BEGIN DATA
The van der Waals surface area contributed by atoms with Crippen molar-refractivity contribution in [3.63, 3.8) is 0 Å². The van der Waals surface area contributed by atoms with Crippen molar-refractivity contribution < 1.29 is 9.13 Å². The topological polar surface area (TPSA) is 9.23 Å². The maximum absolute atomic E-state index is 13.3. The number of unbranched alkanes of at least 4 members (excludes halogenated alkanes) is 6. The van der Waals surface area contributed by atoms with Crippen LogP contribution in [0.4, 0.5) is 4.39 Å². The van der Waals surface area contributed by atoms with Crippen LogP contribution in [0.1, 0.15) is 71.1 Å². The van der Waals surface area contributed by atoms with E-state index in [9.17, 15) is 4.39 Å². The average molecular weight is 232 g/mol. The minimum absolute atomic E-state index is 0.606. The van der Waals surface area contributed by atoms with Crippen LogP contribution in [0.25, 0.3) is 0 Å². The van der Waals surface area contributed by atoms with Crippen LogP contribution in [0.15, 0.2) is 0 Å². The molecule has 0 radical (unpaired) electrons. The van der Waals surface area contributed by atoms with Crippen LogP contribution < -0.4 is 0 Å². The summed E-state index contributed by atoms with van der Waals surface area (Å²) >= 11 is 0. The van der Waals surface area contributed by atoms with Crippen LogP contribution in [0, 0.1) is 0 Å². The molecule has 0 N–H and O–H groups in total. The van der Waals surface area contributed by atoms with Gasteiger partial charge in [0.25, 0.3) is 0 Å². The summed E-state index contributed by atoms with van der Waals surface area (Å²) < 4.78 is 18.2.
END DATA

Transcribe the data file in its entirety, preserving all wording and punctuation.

The van der Waals surface area contributed by atoms with Crippen molar-refractivity contribution in [3.63, 3.8) is 0 Å². The van der Waals surface area contributed by atoms with Crippen molar-refractivity contribution < 1.29 is 9.13 Å². The topological polar surface area (TPSA) is 9.23 Å². The maximum absolute atomic E-state index is 13.3. The number of unbranched alkanes of at least 4 members (excludes halogenated alkanes) is 6. The van der Waals surface area contributed by atoms with Crippen LogP contribution in [0.4, 0.5) is 4.39 Å². The van der Waals surface area contributed by atoms with Crippen LogP contribution in [0.1, 0.15) is 71.1 Å². The van der Waals surface area contributed by atoms with E-state index in [9.17, 15) is 4.39 Å². The average molecular weight is 232 g/mol. The minimum absolute atomic E-state index is 0.606. The van der Waals surface area contributed by atoms with Crippen LogP contribution in [0.25, 0.3) is 0 Å². The van der Waals surface area contributed by atoms with Crippen LogP contribution in [0.15, 0.2) is 0 Å². The molecule has 0 radical (unpaired) electrons. The van der Waals surface area contributed by atoms with Crippen LogP contribution < -0.4 is 0 Å². The summed E-state index contributed by atoms with van der Waals surface area (Å²) >= 11 is 0. The van der Waals surface area contributed by atoms with Crippen LogP contribution in [0, 0.1) is 0 Å². The molecule has 0 N–H and O–H groups in total. The van der Waals surface area contributed by atoms with Gasteiger partial charge in [0.25, 0.3) is 0 Å². The summed E-state index contributed by atoms with van der Waals surface area (Å²) < 4.78 is 18.2.